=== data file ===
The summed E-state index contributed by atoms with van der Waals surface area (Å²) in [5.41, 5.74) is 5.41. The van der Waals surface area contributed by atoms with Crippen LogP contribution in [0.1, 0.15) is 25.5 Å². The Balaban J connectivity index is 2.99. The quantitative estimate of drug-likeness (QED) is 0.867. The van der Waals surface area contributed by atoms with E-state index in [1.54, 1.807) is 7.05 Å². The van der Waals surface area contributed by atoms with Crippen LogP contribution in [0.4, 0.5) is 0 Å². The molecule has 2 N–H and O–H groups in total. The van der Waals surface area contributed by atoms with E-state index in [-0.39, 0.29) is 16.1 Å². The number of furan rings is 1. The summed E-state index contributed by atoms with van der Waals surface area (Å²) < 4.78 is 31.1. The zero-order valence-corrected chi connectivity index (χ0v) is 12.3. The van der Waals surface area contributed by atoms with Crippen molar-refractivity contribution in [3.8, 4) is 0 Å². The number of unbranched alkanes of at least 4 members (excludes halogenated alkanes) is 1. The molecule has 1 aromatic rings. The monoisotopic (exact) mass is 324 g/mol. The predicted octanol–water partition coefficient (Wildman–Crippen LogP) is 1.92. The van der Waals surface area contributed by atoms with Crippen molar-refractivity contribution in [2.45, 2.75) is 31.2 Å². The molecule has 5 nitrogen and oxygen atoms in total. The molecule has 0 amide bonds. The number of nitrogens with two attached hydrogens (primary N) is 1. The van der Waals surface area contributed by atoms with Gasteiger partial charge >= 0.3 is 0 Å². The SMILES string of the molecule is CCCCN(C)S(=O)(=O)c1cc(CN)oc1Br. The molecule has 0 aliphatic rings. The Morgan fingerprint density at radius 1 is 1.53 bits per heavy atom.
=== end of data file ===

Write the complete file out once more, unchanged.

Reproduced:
The summed E-state index contributed by atoms with van der Waals surface area (Å²) in [5.41, 5.74) is 5.41. The van der Waals surface area contributed by atoms with Crippen LogP contribution in [0.1, 0.15) is 25.5 Å². The Balaban J connectivity index is 2.99. The quantitative estimate of drug-likeness (QED) is 0.867. The van der Waals surface area contributed by atoms with E-state index in [1.54, 1.807) is 7.05 Å². The van der Waals surface area contributed by atoms with Crippen LogP contribution in [0.4, 0.5) is 0 Å². The molecule has 2 N–H and O–H groups in total. The van der Waals surface area contributed by atoms with E-state index in [-0.39, 0.29) is 16.1 Å². The number of furan rings is 1. The summed E-state index contributed by atoms with van der Waals surface area (Å²) < 4.78 is 31.1. The zero-order valence-corrected chi connectivity index (χ0v) is 12.3. The van der Waals surface area contributed by atoms with Crippen molar-refractivity contribution in [3.8, 4) is 0 Å². The number of unbranched alkanes of at least 4 members (excludes halogenated alkanes) is 1. The molecule has 1 aromatic rings. The monoisotopic (exact) mass is 324 g/mol. The predicted octanol–water partition coefficient (Wildman–Crippen LogP) is 1.92. The van der Waals surface area contributed by atoms with Crippen molar-refractivity contribution in [2.45, 2.75) is 31.2 Å². The molecule has 5 nitrogen and oxygen atoms in total. The molecule has 0 amide bonds. The number of nitrogens with two attached hydrogens (primary N) is 1. The van der Waals surface area contributed by atoms with Gasteiger partial charge >= 0.3 is 0 Å². The SMILES string of the molecule is CCCCN(C)S(=O)(=O)c1cc(CN)oc1Br. The molecule has 0 aliphatic rings. The Morgan fingerprint density at radius 1 is 1.53 bits per heavy atom.